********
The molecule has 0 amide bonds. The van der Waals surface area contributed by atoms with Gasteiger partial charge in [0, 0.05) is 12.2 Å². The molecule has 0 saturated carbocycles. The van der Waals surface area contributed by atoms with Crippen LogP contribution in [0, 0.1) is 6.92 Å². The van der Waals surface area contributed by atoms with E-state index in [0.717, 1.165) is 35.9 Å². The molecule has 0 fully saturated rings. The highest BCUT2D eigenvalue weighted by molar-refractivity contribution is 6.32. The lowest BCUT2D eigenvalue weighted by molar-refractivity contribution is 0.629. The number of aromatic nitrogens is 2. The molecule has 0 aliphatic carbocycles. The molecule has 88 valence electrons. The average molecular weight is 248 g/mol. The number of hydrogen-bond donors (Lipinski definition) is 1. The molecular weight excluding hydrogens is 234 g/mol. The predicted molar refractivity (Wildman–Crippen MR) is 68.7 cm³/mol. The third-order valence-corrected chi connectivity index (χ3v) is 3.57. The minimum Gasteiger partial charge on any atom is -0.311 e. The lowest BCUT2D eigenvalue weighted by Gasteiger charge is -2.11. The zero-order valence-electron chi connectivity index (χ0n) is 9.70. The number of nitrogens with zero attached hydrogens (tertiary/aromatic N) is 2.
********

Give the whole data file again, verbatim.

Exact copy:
The molecule has 0 amide bonds. The van der Waals surface area contributed by atoms with Gasteiger partial charge in [0, 0.05) is 12.2 Å². The molecule has 0 saturated carbocycles. The van der Waals surface area contributed by atoms with Crippen LogP contribution in [0, 0.1) is 6.92 Å². The van der Waals surface area contributed by atoms with E-state index in [0.717, 1.165) is 35.9 Å². The molecule has 0 fully saturated rings. The highest BCUT2D eigenvalue weighted by molar-refractivity contribution is 6.32. The lowest BCUT2D eigenvalue weighted by molar-refractivity contribution is 0.629. The number of aromatic nitrogens is 2. The molecule has 0 aliphatic carbocycles. The molecule has 88 valence electrons. The average molecular weight is 248 g/mol. The number of hydrogen-bond donors (Lipinski definition) is 1. The molecular weight excluding hydrogens is 234 g/mol. The predicted molar refractivity (Wildman–Crippen MR) is 68.7 cm³/mol. The third-order valence-corrected chi connectivity index (χ3v) is 3.57. The minimum Gasteiger partial charge on any atom is -0.311 e. The lowest BCUT2D eigenvalue weighted by Gasteiger charge is -2.11. The zero-order valence-electron chi connectivity index (χ0n) is 9.70. The number of nitrogens with zero attached hydrogens (tertiary/aromatic N) is 2.